This is a great way to achieve financial independence over time. 

Properties can be bought plot and plan for sec 13 Sex benefits or bought, refurbished, and then refinanced for the next property. This latter strategy is called the BRRR method. 

Buy to Flip: Property investing to sell the investment property in the short term. The aim is to buy at the right price, as the profit is in the buying price. Balancing the cost of acquiring the property, renovating, and running costs will have to be taken into account. 

This is a great way to create short-term cash flow to fund your next property or reinvest in buy-to-let properties.

Once you know your plan for property investing your research will start with the various elements of the investment strategy. Below we will look at the various costs involved for each strategy. 


Know the costs when purchasing your first investment property

Knowing the cost involved when purchasing a property is vital for your mental and financial health. Buying a cash-flow negative property with no end in sight for losses does not make for easy sleeping. Over capitalising and selling for a loss is bad for the ego and your pockets. So let's ensure you get this part right.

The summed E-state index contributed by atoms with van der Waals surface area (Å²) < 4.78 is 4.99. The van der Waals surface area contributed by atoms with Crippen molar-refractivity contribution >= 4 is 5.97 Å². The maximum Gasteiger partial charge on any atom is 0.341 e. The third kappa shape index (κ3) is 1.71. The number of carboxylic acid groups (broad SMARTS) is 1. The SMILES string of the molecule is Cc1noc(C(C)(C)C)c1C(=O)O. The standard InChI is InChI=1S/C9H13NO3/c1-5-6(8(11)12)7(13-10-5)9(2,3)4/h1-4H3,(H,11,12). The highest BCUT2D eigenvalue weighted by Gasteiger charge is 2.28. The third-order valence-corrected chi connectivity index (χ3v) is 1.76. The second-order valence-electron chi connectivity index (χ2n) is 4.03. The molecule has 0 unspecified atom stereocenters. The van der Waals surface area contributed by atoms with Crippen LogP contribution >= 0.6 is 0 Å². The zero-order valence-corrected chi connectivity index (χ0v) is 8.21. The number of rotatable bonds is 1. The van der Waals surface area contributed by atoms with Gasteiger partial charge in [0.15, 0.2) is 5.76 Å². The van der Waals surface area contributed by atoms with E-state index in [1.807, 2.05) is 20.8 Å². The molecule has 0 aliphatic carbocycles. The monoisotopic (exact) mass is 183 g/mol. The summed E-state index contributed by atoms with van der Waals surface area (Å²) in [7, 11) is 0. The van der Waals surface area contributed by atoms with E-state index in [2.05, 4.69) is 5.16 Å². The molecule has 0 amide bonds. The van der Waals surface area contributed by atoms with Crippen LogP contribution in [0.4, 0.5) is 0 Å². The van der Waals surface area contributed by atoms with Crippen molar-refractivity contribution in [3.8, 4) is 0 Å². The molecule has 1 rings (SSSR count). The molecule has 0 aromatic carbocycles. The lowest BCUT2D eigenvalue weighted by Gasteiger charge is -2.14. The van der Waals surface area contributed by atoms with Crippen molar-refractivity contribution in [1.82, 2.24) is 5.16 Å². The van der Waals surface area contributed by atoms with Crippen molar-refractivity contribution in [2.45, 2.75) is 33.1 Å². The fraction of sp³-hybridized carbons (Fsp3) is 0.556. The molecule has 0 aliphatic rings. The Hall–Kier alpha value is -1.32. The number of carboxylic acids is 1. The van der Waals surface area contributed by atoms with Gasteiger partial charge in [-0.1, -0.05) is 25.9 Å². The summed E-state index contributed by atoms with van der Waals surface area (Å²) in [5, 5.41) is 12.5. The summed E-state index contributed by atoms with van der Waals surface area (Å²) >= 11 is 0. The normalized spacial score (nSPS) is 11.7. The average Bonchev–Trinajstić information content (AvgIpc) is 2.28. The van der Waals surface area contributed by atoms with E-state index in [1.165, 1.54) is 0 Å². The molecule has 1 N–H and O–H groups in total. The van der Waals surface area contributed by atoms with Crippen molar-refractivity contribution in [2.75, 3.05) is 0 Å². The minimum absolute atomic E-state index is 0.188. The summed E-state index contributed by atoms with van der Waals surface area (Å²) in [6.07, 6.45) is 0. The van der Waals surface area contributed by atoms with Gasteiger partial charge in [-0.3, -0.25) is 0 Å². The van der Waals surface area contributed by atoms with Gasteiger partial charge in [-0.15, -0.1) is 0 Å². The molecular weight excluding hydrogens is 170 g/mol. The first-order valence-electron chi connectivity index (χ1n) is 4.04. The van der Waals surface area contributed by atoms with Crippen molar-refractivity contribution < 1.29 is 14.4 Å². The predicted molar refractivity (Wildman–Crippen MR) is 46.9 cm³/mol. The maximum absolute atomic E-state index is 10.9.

Let's talk about the cost involved per strategy mentioned above for you to avoid these pitfalls.

Buy to let


Research the area where you are looking to invest and speak to rental agents to find an estimation for the rental of your potential property investment. This will help you determine your income and the maximum cost you can incur to break even or make a profit.

The following costs are involved with buy-to-let investments.

Initial costs: 

Bond registration and property transfer: These two are the major costs involved when purchasing a property, must be because lawyers are involved. Using a calculator such as this one from BetterBond will give you accurate results for these costs.

Transfer duty: This is not the same as transfer costs. Transfer duty is a tax levied by SARS depending on the value of the property. This is the latest transfer duty table.

Bank initiation: This is a bond activation fee from your bank. This fee differs between institutions and is generally included in your bond amount. At the end of the day, you're still paying for it.